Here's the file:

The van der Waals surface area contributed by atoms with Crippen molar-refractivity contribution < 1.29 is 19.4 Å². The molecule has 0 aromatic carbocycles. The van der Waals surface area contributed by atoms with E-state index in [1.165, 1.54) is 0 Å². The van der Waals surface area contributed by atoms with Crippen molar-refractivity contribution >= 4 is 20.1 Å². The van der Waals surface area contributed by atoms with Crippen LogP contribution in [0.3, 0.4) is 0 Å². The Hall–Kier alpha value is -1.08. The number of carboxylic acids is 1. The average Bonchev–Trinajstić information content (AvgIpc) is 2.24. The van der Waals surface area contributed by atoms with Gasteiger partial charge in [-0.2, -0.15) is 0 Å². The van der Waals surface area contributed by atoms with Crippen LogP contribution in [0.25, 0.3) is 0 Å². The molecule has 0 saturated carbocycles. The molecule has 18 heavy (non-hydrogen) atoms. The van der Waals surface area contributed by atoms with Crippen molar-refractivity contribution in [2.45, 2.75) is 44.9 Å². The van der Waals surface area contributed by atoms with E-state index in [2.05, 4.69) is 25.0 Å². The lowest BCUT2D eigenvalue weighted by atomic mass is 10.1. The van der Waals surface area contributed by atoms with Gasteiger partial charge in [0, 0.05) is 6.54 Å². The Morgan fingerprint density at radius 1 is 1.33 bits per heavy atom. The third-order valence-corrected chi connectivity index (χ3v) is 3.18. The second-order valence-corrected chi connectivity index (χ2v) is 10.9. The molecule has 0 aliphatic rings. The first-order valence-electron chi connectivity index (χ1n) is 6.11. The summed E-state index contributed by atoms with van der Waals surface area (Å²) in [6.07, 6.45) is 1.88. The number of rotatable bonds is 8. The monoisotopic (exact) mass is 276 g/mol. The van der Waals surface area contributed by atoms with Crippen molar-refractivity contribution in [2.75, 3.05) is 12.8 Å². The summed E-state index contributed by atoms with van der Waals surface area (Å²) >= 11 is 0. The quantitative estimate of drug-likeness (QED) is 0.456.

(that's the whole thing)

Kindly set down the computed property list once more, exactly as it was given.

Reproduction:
The van der Waals surface area contributed by atoms with Crippen molar-refractivity contribution < 1.29 is 19.4 Å². The molecule has 0 aromatic carbocycles. The van der Waals surface area contributed by atoms with E-state index in [1.165, 1.54) is 0 Å². The van der Waals surface area contributed by atoms with Crippen molar-refractivity contribution >= 4 is 20.1 Å². The van der Waals surface area contributed by atoms with Crippen LogP contribution in [0.3, 0.4) is 0 Å². The Hall–Kier alpha value is -1.08. The number of carboxylic acids is 1. The average Bonchev–Trinajstić information content (AvgIpc) is 2.24. The van der Waals surface area contributed by atoms with Gasteiger partial charge in [-0.2, -0.15) is 0 Å². The van der Waals surface area contributed by atoms with Crippen LogP contribution in [0.25, 0.3) is 0 Å². The molecule has 0 saturated carbocycles. The molecule has 18 heavy (non-hydrogen) atoms. The van der Waals surface area contributed by atoms with Crippen molar-refractivity contribution in [2.45, 2.75) is 44.9 Å². The van der Waals surface area contributed by atoms with E-state index in [2.05, 4.69) is 25.0 Å². The lowest BCUT2D eigenvalue weighted by atomic mass is 10.1. The van der Waals surface area contributed by atoms with Gasteiger partial charge in [0, 0.05) is 6.54 Å². The Morgan fingerprint density at radius 1 is 1.33 bits per heavy atom. The third-order valence-corrected chi connectivity index (χ3v) is 3.18. The second-order valence-corrected chi connectivity index (χ2v) is 10.9. The molecule has 0 aliphatic rings. The first-order valence-electron chi connectivity index (χ1n) is 6.11. The summed E-state index contributed by atoms with van der Waals surface area (Å²) in [6.07, 6.45) is 1.88. The number of rotatable bonds is 8. The monoisotopic (exact) mass is 276 g/mol. The van der Waals surface area contributed by atoms with Crippen molar-refractivity contribution in [2.75, 3.05) is 12.8 Å². The summed E-state index contributed by atoms with van der Waals surface area (Å²) >= 11 is 0. The quantitative estimate of drug-likeness (QED) is 0.456.